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AWS Fargate is a service that enables a user to run containers on Amazon's cloud computing platform without the need to manage the underlying infrastructure.
Fargate is an operational mode within Amazon Elastic Container Service (ECS) that abstracts container host clusters and servers away from the user of the service. With Fargate, the user remains in control at the container level, but doesn't need to set up or configure anything further down the infrastructure stack, such as virtual machine instances.
AWS Fargate benefits and limitations
With ECS, a user can deploy containers with either Fargate or the EC2 launch type. The latter provides more granular control, but requires the user to manage, provision, scale and patch virtual machines.
Conversely, a developer that uses Fargate can package applications in a container with specified parameters and access policies, and AWS manages the underlying infrastructure.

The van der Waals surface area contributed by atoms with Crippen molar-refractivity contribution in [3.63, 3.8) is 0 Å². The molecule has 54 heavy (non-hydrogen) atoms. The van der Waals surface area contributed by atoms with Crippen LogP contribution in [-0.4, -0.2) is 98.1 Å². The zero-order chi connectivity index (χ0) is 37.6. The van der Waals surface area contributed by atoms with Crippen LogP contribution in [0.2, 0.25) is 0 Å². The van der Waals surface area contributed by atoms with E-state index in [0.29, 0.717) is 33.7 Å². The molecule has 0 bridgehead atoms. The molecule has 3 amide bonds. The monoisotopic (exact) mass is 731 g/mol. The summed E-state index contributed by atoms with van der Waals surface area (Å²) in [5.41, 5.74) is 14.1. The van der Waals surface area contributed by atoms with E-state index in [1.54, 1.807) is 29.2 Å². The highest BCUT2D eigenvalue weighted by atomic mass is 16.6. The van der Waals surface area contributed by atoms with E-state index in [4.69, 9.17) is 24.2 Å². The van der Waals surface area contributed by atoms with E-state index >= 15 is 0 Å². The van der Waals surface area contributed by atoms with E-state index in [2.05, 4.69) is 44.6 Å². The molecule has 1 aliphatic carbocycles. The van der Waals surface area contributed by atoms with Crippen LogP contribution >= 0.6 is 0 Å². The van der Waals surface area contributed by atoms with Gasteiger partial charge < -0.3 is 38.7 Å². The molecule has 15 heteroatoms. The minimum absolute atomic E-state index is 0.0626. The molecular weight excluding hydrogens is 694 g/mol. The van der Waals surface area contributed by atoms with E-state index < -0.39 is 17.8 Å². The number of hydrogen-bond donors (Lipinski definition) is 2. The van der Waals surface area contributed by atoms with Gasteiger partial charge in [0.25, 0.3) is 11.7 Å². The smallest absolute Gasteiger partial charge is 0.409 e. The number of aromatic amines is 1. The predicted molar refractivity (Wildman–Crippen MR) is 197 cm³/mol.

A developer defines an application in Amazon ECS in the same manner, regardless of whether he uses Fargate or manages the EC2 instances. He creates a blueprint to define the tasks the container will carry out, then creates CPU and memory specifications, establishes networking and access management policies and uploads the application to Amazon ECS. If a developer uses Fargate, the service will then launch and manage the containers.
A developer can also scale applications with Fargate. After she defines the application requirements, such as compute and memory resources, the service will manage scaling and infrastructure in order to run the containers in a highly-available environment. Fargate can simultaneously launch thousands of containers and scale to run mission-critical applications.
Some AWS Fargate limitations include manually updating container images and potentially writing Docker images. A user will need a basic understanding of system administration to avoid potential issues.
AWS Fargate pricing and competition
AWS charges for Fargate based on the amount of vCPU and memory resources that are consumed by containerized applications. Pricing depends upon which region the service runs in. The service uses a per-second pricing model, with a one-minute minimum charge.
Competing container services that also abstract away infrastructure management include Microsoft Azure Container Instances and Google Kubernetes Engine.
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